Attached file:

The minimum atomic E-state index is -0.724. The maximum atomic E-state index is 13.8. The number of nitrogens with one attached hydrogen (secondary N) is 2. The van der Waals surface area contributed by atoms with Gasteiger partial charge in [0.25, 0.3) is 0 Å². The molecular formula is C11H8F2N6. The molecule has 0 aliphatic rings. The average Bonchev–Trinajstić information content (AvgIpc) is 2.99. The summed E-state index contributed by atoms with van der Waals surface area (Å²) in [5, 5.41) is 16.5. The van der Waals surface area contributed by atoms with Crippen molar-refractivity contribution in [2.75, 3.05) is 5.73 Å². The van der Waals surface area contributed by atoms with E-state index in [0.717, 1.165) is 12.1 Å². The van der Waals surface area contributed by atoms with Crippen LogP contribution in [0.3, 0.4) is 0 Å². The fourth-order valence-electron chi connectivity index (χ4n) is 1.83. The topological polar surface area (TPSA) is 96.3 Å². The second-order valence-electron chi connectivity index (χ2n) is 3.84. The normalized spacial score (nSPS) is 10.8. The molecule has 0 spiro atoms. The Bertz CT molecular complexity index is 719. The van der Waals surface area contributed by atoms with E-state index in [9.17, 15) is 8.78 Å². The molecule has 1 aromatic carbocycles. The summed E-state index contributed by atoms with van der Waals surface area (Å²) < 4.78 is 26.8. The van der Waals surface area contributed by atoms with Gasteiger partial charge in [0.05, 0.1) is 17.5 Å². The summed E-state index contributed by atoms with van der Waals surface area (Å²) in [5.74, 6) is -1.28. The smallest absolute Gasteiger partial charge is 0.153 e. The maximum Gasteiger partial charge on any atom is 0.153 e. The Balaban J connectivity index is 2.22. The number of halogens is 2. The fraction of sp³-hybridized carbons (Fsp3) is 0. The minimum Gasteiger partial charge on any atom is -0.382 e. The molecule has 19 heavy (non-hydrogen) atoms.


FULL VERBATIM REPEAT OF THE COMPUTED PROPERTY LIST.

The minimum atomic E-state index is -0.724. The maximum atomic E-state index is 13.8. The number of nitrogens with one attached hydrogen (secondary N) is 2. The van der Waals surface area contributed by atoms with Gasteiger partial charge in [0.25, 0.3) is 0 Å². The molecular formula is C11H8F2N6. The molecule has 0 aliphatic rings. The average Bonchev–Trinajstić information content (AvgIpc) is 2.99. The summed E-state index contributed by atoms with van der Waals surface area (Å²) in [5, 5.41) is 16.5. The van der Waals surface area contributed by atoms with Crippen molar-refractivity contribution in [2.75, 3.05) is 5.73 Å². The van der Waals surface area contributed by atoms with E-state index in [0.717, 1.165) is 12.1 Å². The van der Waals surface area contributed by atoms with Crippen LogP contribution in [0.3, 0.4) is 0 Å². The fourth-order valence-electron chi connectivity index (χ4n) is 1.83. The topological polar surface area (TPSA) is 96.3 Å². The second-order valence-electron chi connectivity index (χ2n) is 3.84. The normalized spacial score (nSPS) is 10.8. The molecule has 0 spiro atoms. The Bertz CT molecular complexity index is 719. The van der Waals surface area contributed by atoms with E-state index in [9.17, 15) is 8.78 Å². The molecule has 1 aromatic carbocycles. The summed E-state index contributed by atoms with van der Waals surface area (Å²) < 4.78 is 26.8. The van der Waals surface area contributed by atoms with Gasteiger partial charge in [0.05, 0.1) is 17.5 Å². The summed E-state index contributed by atoms with van der Waals surface area (Å²) in [5.74, 6) is -1.28. The smallest absolute Gasteiger partial charge is 0.153 e. The maximum Gasteiger partial charge on any atom is 0.153 e. The Balaban J connectivity index is 2.22. The number of halogens is 2. The fraction of sp³-hybridized carbons (Fsp3) is 0. The minimum Gasteiger partial charge on any atom is -0.382 e. The molecule has 19 heavy (non-hydrogen) atoms.